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PSA screening leads to overdiagnosis, often aggressive follow-up

Prostate cancer is a form of cancer that develops in the prostate, a gland in the male reproductive system. According to the American Cancer Society, more than 192,000 new cases of prostate cancer were diagnosed in 2009.

Majority of men diagnosed with low-risk prostate cancer resort to aggressive treatment plans like radiation or radical surgery, increasing their risk of serious side effects, findings of a new study show.

Men with PSA (prostate-specific antigen) levels lower than 4 nanograms per millilitre are less likely to develop high-risk tumors, have their cancers spread outside prostate or have tumors larger than 0.5 cubic centimetres. As a result, they are less likely to benefit from any intervention, researchers aver.

Yet, more than 75 percent of men diagnosed with low-grade prostate cancer undergo aggressive treatment, statistics reveal.

'If we knew for sure everyone with a PSA under 4 would not die of prostate cancer, case closed," Mark N. Stein, medical oncologist at The Cancer Institute of New Jersey and assistant professor of medicine at the UMDNJ-Robert Wood Johnson Medical School, New Brunswick said.

Prostate cancer treatment pattern
To determine the trend of prostate cancer treatment, researchers looked into medical records of nearly 124,000 men, all part of the Surveillance, Epidemiology, and End Results (SEER) database.

The SEER database is picked up from 16 tumor registries and represents about 26 percent of the U.S. population.

Prostate cancer really is "no longer a fatal disease." Even without treatment only a small minority of men diagnosed with early-stage prostate cancer die from the disease.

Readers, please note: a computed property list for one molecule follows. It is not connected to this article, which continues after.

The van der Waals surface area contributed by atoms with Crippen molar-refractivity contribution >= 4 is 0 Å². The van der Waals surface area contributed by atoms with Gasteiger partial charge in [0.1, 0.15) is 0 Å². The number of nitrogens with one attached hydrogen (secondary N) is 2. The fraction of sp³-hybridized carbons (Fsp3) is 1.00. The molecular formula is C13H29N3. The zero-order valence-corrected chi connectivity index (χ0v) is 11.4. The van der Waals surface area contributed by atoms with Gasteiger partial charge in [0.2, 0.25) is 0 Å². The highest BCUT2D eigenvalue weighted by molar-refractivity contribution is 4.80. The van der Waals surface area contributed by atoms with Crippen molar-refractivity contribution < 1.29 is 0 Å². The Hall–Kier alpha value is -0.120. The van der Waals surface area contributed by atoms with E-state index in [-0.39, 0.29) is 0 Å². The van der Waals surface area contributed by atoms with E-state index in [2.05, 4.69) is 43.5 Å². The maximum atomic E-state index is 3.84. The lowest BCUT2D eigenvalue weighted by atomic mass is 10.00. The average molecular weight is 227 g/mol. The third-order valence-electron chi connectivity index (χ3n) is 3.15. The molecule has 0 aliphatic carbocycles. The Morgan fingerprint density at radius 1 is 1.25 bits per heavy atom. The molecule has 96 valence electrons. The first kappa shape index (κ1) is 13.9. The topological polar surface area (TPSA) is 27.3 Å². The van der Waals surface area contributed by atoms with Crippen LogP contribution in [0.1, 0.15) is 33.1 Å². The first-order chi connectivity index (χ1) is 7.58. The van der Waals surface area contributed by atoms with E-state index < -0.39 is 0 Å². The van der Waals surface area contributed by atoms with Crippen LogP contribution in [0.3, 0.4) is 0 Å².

Among 124,000 men, all of whom were diagnosed with prostate cancer between 2004 and 2006, 14 percent had PSA levels lower than 4 nanograms per millilitre, 73.5 percent had levels between 4.1 and 20 nanograms per millilitre, and 12.5 percent had levels above 20 nanograms per millilitre.

The PSA test picks up the scores of prostate-specific antigen, a protein produced by the prostate. Usually, the higher the PSA value, the higher is the risk of prostate cancer.

On average, most healthy men without prostate cancer record a PSA score of less than 4 nanograms per millilitre.

More aggressive treatments followed
Although 54 percent men with PSA levels below 4 nanograms per millilitre had low-risk cancers, 75 percent had resorted to aggressive treatment plans-- either radical prostatectomy, complete removal of the gland, or radiation therapy, Stein found.

While 44 percent men had a radical prostatectomy, 33 percent underwent radiation therapy.

Treatment based on PSA scores can be perilous
Basing a treatment entirely on PSA scores can be quite a disaster, researchers warn.

As PSA screening picks up all tumors, even benign, it leads to overdiagnosis and additional, but often unnecessary, testing and treatment, researchers say.

It also paves way for painful biopsies, leading to side effects like excessive bleeding and infection.

According to a Swedish research, prostate cancer really is "no longer a fatal disease." Even without treatment only a small minority of men diagnosed with early-stage prostate cancer die from the disease” researchers concluded.

Stein and colleagues suggest ‘active surveillance’ for men with low-risk disease. It involves PSA testing and digital rectal exam every three to six months and biopsy every one to two years.

Collectively, a PSA level of 10 ng/mL or lower, a Gleason score of six or lower, and clinical disease stage T1c or T2a are categorized as low-risk cancers.